The film begins when a young teenager, Jalaluddin Mohammad (who will later be known as Akbar), is forced to take over the reigns of the kingdom due to the death of his father, Humayun. His next few years are spent waging wars under the guidance of Bairam Khan. When Jalal is old enough to take over, he resorts to more peaceful ways of expanding his control and uniting Hindustan under the Mughal rule. Meanwhile, the Rajput ruler of Amer, who is also against wars, decides to join his hands with Akbar, incurring the wrath of other Rajput rulers. Faced with a dilemma, he decides to marry his daughter, Jodhaa to Akbar. The rest of the film deals with the developing relationship between the two as well as the rule of Akbar during that period.

The writers (Haider Ali and Gowariker himself) effectively mix historical facts with fiction to create a watchable film. Though the film touches many aspects, both political and emotional, the writers manage to keep it uncomplicated. The visuals are extremely impressive. The production design by Nitin Desai is superlative and I loved the costumes, head gear and jewellery by Neeta Lulla. Cinematographer Kiran Deohans captures these beautiful visuals but Gowariker makes sure that they don’t become the focus in any of the scenes. A R Rahman, once again, delivers for Ashutosh. The songs are lovely (Jashn-E-Bahara is probably my favorite) and his background score is commendable (especially for the scenes involving Hrithik and Aish). Ashutosh films the nicely choreographed Azeem-O-Shaan Shahenshah and the romantic In Lamhon Ke Daaman Mein numbers well and Manmohana is placed quite effectively but Khwaja Mere Khwaja does not warrant a place in the narrative.

Ashutosh, as always, casts well and both his lead actors have what it takes to look regal. Hrithik Roshan pulls off a tough role once again with ease. Some might feel that he doesn’t look like Akbar because of the preconceived images of Prithviraj Kapoor (Mughal-e-Azam) or Vikram Gokhale (Akbar-Birbal teleseries) but better sense should prevail. He doesn’t quite have the baritone of Amitabh Bachchan or even Raza Murad (who plays the prime minister in this film) but he does his best to make up for it with his earnest dialogue delivery. Aishwarya Rai is more beautiful here than in any of her recent films and this is as natural a performance as she has ever given in her career. She far exceeds my expectations. Kudos to Gowariker for bringing out the best in these two. As usual Ashutosh Gowariker collects an eclectic and less exposed cast for this film including Ila Arun (who manages to be quite scary as Maham Anga), Kulbhushan Kharbanda (who played a King in Lagaan as well) and Punam Sinha (presumably Shatrughan Sinha’s wife, who is very likable as Akbar’s mother) and it always helps to relate better to the characters. Sonu Sood gets to play a sympathetic role as Jodhaa’s cousin, Sujamal. A good opportunity for him to get better recognition and hopefully, more roles that can justice to his capability.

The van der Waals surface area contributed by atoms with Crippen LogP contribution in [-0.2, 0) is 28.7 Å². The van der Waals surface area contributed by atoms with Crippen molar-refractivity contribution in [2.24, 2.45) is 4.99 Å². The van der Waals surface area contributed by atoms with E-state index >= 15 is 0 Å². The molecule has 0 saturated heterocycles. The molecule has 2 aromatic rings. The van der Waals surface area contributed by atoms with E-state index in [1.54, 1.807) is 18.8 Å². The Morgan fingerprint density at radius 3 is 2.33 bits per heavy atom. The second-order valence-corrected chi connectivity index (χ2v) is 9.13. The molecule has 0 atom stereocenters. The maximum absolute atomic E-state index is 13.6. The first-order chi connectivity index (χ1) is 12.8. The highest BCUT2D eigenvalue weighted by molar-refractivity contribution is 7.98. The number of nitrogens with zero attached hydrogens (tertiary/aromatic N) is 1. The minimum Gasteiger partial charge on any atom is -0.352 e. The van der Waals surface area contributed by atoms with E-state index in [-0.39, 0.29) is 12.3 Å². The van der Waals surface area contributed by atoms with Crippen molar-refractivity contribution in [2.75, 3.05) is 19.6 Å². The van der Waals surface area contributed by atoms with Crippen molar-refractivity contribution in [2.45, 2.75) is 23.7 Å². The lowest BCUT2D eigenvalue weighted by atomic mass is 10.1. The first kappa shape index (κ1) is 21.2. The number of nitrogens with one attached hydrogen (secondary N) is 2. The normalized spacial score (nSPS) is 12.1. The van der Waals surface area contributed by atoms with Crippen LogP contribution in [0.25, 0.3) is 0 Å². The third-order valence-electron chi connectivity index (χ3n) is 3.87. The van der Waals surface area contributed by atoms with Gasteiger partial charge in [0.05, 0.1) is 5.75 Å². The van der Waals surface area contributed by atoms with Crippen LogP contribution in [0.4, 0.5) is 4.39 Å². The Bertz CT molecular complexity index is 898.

This isn’t quite the perfect film. The first hour of the film is somewhat languorously paced and doesn’t really pull you in despite the visual splendour. This section could have been shortened, considering the length of the film. The film holds strong appeal once Jodhaa and Akbar get together. The best parts of the film involve the interactions between these two characters. Gowariker creates some brilliant scenes here with subtle expressions and reactions from both his lead actors. In fact, Ashutosh’s impact is all over this film and he successfully pulls off another challenging film, even if isn’t a great one.

This film is clearly not for those who cannot sit through one that lasts over 200 minutes. Also, it isn’t for those who want simple entertainment and are likely to look at this as a history lesson. For the rest, this is recommended because one hardly gets to see such a well made historical in India.